December 1, 2022
In this episode, we sit down the LEGEND Nick Shackelford and talk about his event Geek Out and why in-person events are so important! #Adspend
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Nick Shackelford (00:00):
Hey, my name is Nick and I'm the CEO of structured. What does that fucking mean? Like what are you actually doing? Like, like for instance, um, even with Ashley, if I were Ashley, like Ashley, I know your title, but what do you do? You're like, dude, I am in accounts. I work with a creative team. You're you're in it and doing it. And that is way more relatable because every CEO and every company, they might have the title of CU they're doing different stuff.
Rabah Rahil (00:26):
Welcome back to another episode of your favorite DTC podcast ad spend. And if you see, we have the OG, the godfather, the legend, Nick Shackleford. He's actually out on the streets of Barcelona right now. We might even get him to interview some people. Um, he's holding up 15 people from dinner because he loves me so much and he's actually gonna do a podcast with me and my wonderful, beautiful coho who I got to hang out with last week. Ashmani Ash, how are you? Good,
Ash Melwani (00:57):
Man. How are you doing
Rabah Rahil (00:57):
Today? Fantastic. In that Avi swag as always. That is straight heat, but first I just wanna say one. I'm super thankful for you making the time for us, Nick. Thank you. Two. We actually get to see the fucking hair and it is looking fresh to death <laugh> um, and then three, thank you for putting on this incredible event called geek out. So I've had the, the pleasure to go to a bunch of 'em and it won't turn into a geek out circles joke. I promise. But I'm telling you geek out community is like one of the best communities I've ever been involved in. And I just wanna talk to you a little bit about how you built it. Um, but for people, for whatever reason, if you did live under a rock or you don't know who the godfather Nick is, can you just give us some background on you, how you got to where you are and kind of what you're doing now?
Nick Shackelford (01:41):
Absolutely. Well, as like right now, as I'm speaking, I'm walking the streets to Barlo, um, I'm excited because this is we've, we've been doing geek for five years and I never in my life could have imagined we'd be able to put a, put an incredible group of people together in another country. And now this is like, I, I say it all the time. This is the business that makes me the least amount of money, but as the amount of fun, um, because if anybody, nobody goes like, oh, you aren't really wanna do I wanna start an in person events company. That sounds, I really wanna go do that because we, everything we do is online and everything we do is basically like clicked and it sit there, build it and it, and I'm like, let's just do it in person. And it's important, especially now, like we did this during COVID and Robb, you came, you came to the LA one and it was like,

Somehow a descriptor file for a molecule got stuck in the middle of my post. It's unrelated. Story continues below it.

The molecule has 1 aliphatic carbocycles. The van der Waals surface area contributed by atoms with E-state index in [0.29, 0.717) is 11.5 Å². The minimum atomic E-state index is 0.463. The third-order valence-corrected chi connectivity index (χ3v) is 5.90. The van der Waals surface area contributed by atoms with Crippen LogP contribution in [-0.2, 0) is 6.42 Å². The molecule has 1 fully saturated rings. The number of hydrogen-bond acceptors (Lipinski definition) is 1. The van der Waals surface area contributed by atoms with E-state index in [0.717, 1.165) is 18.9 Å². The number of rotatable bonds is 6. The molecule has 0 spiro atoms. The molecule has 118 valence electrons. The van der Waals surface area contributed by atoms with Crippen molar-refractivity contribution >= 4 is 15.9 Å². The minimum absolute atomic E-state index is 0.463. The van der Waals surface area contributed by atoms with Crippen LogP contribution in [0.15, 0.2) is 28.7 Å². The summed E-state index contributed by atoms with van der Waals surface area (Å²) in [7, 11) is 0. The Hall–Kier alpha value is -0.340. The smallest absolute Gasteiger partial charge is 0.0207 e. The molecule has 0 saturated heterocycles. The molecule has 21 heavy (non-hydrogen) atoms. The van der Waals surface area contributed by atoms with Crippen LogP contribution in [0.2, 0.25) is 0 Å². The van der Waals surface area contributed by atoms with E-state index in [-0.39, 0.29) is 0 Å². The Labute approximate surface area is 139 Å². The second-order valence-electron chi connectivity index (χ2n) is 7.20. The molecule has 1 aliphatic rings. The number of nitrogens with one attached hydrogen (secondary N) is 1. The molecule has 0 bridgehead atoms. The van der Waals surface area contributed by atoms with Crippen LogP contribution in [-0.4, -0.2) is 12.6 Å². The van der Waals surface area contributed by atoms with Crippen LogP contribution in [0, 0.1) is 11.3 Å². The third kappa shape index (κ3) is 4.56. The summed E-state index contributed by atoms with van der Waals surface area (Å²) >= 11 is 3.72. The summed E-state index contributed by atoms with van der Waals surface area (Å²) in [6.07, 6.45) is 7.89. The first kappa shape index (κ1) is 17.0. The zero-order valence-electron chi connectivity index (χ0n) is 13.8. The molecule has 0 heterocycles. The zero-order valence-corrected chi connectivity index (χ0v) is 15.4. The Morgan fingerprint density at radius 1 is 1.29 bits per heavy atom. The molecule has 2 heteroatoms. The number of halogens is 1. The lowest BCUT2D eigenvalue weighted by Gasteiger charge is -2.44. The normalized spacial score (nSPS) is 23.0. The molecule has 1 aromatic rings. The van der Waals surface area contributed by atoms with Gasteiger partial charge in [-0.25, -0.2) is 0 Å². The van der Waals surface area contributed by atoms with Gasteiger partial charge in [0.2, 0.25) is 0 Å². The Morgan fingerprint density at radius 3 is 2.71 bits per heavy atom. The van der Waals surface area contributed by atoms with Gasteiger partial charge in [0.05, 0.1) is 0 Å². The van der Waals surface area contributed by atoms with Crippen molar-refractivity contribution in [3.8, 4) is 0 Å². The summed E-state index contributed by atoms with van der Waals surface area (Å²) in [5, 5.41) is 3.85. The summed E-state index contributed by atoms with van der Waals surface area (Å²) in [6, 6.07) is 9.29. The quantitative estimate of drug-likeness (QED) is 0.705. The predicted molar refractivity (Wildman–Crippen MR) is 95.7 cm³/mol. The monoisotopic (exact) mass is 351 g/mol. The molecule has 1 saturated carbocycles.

Rabah Rahil (02:26):
LA one was like,
Nick Shackelford (02:27):
We had, we had to have waivers. We had to have people, um, basically felt like you have masks. You had to have all these things. And then we got there and everybody was like, day one looking around like, fuck this, get rid of the mask, just got rid of it. And everyone just like, and talking and connecting. And I think I'm gonna kinda tart of it on you guys. Like at the end where we're at right now, we're, we're able to basically command a higher ticket price in the market compared to a lot of these other larger conferences or events, because we don't identify as a conference. We identify as a tight knit mastermind group. That's what we, that we choose to identify as that. And nowadays you can choose to identify as whatever you wanna identify as, and that's, that's what we choose on this. <laugh> so,
Rabah Rahil (03:11):
Nick Shackelford (03:12):
Go with that, that play, without that being said is like,
Rabah Rahil (03:14):
We you're getting cancel this
Nick Shackelford (03:16):
To me is the most important thing. And it's, and for two reasons, one you for founders, for people that are trying to build something, you're usually behind a computer or with a small team for a very long time. And you get into this chamber of thoughts and ideas and conversations. And you're the only one going through this or only this. And can't your co-founder like, you can't ask your checking of command. You can't necessarily ask these people that are supporting you on your vision, on your dream, because they're already aligned with you. They're already like, look, you either pay my check or I'm trying to make money with you on this. So they, they can't really give you the feedback loop. And so when you build something to a point where you can go, for instance, in Miami, I can look across the room and be like, Hey, are you, are you like when, when Ron did his talk around financials and building companies, it was one of the most impressive talks we've ever had. And the man spent weeks and weeks and weeks on probably probably over two months on this, honestly, I was gonna real with it. And we had people come up to, as soon as he finished, this is the best thing as soon as finished. And Hey, can I talk you again? What you just talked about and instantly you go, this man spent months in his room, in his office, rehearsing, all of a sudden, put it live, like live TV. You what happens and did that can't might facial expressions, but we start, listen, listen,
Rabah Rahil (04:58):